While there’s a food holiday for just about everything you love to eat, it turns out there are actually two separate days every year when people come together to celebrate pie: National Pie Day on January 23 and Pi Day on March 14. As you can imagine, it’s easy to confuse the two occasions when there’s pie involved but here’s a quick breakdown of what makes them different. For starters, Pi Day is about much more than stuffing your face with flaky, fruit-filled desserts.
Now would be a great time to grab a generous slice of apple pie (and some Blue Bell ice cream on top) before we dig into what makes each of these two dates special. Learning makes you hungry, right? No? Just me? Okay.
When Is National Pie Day?
National Pie Day is observed on January 23.
What Is National Pie Day?
We can thank Charlie Papazian, an American nuclear engineer, craft beer brewer, and author who is credited with creating the food holiday in the 1970s after he declared his birthday to be National Pie Day. Really, he just up and proclaimed the date as a national celebration of pie. The American Pie Council has sponsored the holiday since 1986.
Of course, every day can be pie day if you try hard enough but some restaurants—mostly local restaurants and regional chains—end up marking the date with free pie, discounts on pie, and other pie promotions. Keep an eye out for deals at your favorite restaurants or you can always celebrate by baking a pie yourself.
When Is Pi Day?
Pi Day is observed on March 14.
What Is Pi Day?
Get ready for a flashback to high school math class.
Pi Day is celebrated on March 14 (3/14) around the world. Pi (Greek letter π) is the symbol used in mathematics to represent a constant—the ratio of the circumference of a circle to its diameter—which is approximately 3.14159. For any circle, the distance around the edge is a little more than three times the distance across. Pi Day is an annual opportunity for math enthusiasts to recite the infinite digits of Pi, talk to their friends about math—and eat pie.
Pi has been calculated to over 50 trillion digits beyond its decimal point. While only a handful of digits are needed for typical calculations, pi’s infinite nature makes it a fun challenge to memorize and to computationally calculate more and more and more digits.
Typing π into a calculator and pressing ENTER will yield the result 3.141592654, not because this value is exact but because a calculator’s display is often limited to 10 digits. Pi is actually an irrational number (a decimal with no end and no repeating pattern) that is most often approximated with the decimal 3.14.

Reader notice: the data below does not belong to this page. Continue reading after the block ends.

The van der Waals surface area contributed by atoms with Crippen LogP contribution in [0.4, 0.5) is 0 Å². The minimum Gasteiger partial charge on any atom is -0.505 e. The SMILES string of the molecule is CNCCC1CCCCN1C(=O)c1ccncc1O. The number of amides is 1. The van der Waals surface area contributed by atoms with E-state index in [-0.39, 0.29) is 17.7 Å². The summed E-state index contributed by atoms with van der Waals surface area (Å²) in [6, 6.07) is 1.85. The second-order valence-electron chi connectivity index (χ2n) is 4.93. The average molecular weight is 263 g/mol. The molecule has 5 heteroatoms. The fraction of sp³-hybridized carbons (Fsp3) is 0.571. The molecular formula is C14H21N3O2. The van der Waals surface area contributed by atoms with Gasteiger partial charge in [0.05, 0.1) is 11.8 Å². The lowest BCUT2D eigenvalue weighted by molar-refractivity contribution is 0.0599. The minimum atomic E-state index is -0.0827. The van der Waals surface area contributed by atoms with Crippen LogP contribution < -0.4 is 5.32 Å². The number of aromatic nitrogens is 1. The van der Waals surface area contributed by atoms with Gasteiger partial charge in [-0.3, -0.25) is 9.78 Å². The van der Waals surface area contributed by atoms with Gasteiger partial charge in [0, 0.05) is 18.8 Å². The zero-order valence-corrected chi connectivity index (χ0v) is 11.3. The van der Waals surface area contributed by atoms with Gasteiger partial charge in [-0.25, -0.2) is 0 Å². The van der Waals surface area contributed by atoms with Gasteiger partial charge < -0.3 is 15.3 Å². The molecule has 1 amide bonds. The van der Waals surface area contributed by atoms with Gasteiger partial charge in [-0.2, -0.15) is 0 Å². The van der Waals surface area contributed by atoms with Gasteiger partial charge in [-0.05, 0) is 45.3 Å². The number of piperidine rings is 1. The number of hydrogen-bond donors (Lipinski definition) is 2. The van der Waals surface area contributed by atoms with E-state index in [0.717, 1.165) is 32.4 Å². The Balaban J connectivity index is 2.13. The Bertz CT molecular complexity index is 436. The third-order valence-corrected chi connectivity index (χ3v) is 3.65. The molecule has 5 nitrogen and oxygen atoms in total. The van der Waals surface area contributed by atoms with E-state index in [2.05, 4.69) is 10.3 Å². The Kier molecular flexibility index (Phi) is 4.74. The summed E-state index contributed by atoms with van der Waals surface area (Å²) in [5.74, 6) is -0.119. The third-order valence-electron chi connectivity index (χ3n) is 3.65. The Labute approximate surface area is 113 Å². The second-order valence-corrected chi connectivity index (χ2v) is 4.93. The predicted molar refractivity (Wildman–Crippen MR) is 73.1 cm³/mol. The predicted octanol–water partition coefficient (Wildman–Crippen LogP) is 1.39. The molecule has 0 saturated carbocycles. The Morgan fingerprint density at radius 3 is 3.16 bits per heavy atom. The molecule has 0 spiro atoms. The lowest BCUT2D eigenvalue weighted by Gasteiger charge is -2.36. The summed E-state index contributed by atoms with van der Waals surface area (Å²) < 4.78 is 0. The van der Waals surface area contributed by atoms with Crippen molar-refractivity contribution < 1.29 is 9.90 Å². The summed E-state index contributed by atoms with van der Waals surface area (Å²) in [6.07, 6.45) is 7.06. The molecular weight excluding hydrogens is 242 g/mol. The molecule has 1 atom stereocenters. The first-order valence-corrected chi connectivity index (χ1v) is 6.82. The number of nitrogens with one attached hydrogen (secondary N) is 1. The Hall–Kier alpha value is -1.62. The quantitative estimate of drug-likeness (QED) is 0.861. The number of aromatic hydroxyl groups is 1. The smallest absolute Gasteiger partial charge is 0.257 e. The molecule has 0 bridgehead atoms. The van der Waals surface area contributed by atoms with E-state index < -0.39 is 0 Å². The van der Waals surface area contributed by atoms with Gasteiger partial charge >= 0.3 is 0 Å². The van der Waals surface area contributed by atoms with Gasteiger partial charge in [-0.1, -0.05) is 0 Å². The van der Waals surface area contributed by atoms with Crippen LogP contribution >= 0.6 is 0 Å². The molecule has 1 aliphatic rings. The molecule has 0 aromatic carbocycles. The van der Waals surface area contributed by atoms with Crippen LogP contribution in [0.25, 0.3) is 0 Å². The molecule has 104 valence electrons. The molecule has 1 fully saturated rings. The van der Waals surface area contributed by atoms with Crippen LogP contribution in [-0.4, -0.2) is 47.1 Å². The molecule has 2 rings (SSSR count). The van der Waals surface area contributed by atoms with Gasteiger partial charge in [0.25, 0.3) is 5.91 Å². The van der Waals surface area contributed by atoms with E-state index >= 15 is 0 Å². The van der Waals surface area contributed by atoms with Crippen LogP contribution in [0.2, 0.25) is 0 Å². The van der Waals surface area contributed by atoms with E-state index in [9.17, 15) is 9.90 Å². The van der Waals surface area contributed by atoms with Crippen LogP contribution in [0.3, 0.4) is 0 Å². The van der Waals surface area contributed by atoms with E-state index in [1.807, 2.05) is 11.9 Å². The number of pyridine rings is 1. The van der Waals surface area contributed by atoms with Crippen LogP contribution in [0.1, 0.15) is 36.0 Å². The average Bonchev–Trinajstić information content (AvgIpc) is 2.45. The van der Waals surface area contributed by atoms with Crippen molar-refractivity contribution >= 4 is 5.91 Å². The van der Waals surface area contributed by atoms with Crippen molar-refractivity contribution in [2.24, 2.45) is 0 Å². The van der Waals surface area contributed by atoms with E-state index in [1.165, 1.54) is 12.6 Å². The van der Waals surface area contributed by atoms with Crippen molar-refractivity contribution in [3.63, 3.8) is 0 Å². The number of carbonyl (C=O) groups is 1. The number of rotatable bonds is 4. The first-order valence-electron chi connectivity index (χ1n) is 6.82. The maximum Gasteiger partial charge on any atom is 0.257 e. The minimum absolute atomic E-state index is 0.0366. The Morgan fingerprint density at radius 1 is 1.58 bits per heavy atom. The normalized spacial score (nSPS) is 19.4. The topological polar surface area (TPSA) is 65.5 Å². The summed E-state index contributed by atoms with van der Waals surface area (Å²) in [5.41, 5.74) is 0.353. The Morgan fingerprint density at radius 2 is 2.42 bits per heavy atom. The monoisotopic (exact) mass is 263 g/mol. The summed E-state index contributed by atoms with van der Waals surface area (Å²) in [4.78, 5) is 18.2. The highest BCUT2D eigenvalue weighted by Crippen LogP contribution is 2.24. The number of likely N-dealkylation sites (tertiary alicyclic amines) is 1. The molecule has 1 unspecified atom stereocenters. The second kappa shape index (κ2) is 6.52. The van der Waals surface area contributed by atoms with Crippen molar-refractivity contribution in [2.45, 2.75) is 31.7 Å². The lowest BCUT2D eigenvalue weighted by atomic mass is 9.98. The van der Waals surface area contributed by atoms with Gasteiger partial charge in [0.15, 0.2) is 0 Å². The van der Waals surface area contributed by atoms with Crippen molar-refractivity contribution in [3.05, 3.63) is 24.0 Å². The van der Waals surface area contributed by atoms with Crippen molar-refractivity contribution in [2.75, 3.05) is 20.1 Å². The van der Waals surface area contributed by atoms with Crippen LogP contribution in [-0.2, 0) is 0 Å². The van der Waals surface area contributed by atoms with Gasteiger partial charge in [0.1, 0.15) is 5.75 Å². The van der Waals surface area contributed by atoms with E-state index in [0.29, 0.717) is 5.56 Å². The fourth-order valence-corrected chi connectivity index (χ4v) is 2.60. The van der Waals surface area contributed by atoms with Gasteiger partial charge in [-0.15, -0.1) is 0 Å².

Pi: A perennial puzzle
Pi has interested people around the world for over 4,000 years. Many mathematicians from famous ones such as Fibonacci, Newton, Leibniz, and Gauss to lesser well-known mathematical minds have toiled over pi, calculated its digits, and applied it in numerous areas of mathematics. Some spent the better parts of their lives calculating just a few digits. Here is a sampling of the many milestones in the life of pi.
Early decimal approximations for pi were obtained in a number of different ways. For example, in ancient Babylon rope stretchers marking the locations of buildings and boundaries estimated pi to be 258 = 3.125. The ancient Egyptians determined the ratio to be (169)2 ≈ 3.16. The earliest calculations of pi were largely based on measurement.
Archimedes of Syracuse (287–212 BC), a Greek mathematician, was the first to use an algorithmic approach to calculate pi. He drew a polygon inside a circle and drew a second polygon outside of the circle. Then he continuously added more and more sides of both polygons getting closer and closer to the shape of the circle. Having reached 96-sided polygons, he proved that 22371 < pi < 227.
However, it was first given the Greek letter as its name when William Oughtred called it as such in his works dating back to 1647 and later embraced by the scientific community when Leonhard Euler used the symbol in 1737.
History of National Pi Day
But how did Pi Day end up in a country-wide phenomenon? For that, we need to travel to the Exploratorium in San Francisco where in 1988 it was thought up by physicist Larry Shaw.